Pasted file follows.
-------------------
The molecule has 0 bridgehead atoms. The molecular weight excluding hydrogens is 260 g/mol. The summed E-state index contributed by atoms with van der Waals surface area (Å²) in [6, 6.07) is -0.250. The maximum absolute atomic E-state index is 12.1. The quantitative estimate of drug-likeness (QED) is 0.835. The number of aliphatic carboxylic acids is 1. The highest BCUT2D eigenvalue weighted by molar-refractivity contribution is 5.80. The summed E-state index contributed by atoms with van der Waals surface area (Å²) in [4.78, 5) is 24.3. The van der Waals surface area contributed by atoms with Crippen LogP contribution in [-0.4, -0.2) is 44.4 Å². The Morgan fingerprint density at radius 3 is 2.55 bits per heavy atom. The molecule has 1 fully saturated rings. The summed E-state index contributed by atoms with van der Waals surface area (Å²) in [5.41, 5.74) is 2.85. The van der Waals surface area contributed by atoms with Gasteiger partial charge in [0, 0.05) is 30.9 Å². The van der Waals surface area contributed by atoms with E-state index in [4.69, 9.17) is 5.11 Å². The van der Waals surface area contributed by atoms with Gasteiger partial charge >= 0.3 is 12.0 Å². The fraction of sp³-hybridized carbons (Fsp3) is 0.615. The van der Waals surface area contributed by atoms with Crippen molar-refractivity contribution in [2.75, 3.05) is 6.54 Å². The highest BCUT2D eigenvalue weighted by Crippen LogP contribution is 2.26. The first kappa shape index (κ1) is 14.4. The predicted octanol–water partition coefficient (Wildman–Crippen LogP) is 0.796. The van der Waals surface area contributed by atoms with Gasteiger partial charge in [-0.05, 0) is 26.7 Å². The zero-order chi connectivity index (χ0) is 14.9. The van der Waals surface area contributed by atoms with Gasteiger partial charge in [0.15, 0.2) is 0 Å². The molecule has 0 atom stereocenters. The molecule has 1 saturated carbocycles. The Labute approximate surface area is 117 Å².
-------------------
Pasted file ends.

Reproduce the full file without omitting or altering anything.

The molecule has 0 bridgehead atoms. The molecular weight excluding hydrogens is 260 g/mol. The summed E-state index contributed by atoms with van der Waals surface area (Å²) in [6, 6.07) is -0.250. The maximum absolute atomic E-state index is 12.1. The quantitative estimate of drug-likeness (QED) is 0.835. The number of aliphatic carboxylic acids is 1. The highest BCUT2D eigenvalue weighted by molar-refractivity contribution is 5.80. The summed E-state index contributed by atoms with van der Waals surface area (Å²) in [4.78, 5) is 24.3. The van der Waals surface area contributed by atoms with Crippen LogP contribution in [-0.4, -0.2) is 44.4 Å². The Morgan fingerprint density at radius 3 is 2.55 bits per heavy atom. The molecule has 1 fully saturated rings. The summed E-state index contributed by atoms with van der Waals surface area (Å²) in [5.41, 5.74) is 2.85. The van der Waals surface area contributed by atoms with Gasteiger partial charge in [0, 0.05) is 30.9 Å². The van der Waals surface area contributed by atoms with E-state index in [4.69, 9.17) is 5.11 Å². The van der Waals surface area contributed by atoms with Gasteiger partial charge >= 0.3 is 12.0 Å². The fraction of sp³-hybridized carbons (Fsp3) is 0.615. The van der Waals surface area contributed by atoms with Crippen molar-refractivity contribution in [2.75, 3.05) is 6.54 Å². The highest BCUT2D eigenvalue weighted by Crippen LogP contribution is 2.26. The first kappa shape index (κ1) is 14.4. The predicted octanol–water partition coefficient (Wildman–Crippen LogP) is 0.796. The van der Waals surface area contributed by atoms with Gasteiger partial charge in [-0.05, 0) is 26.7 Å². The zero-order chi connectivity index (χ0) is 14.9. The van der Waals surface area contributed by atoms with Gasteiger partial charge in [0.15, 0.2) is 0 Å². The molecule has 0 atom stereocenters. The molecule has 1 saturated carbocycles. The Labute approximate surface area is 117 Å².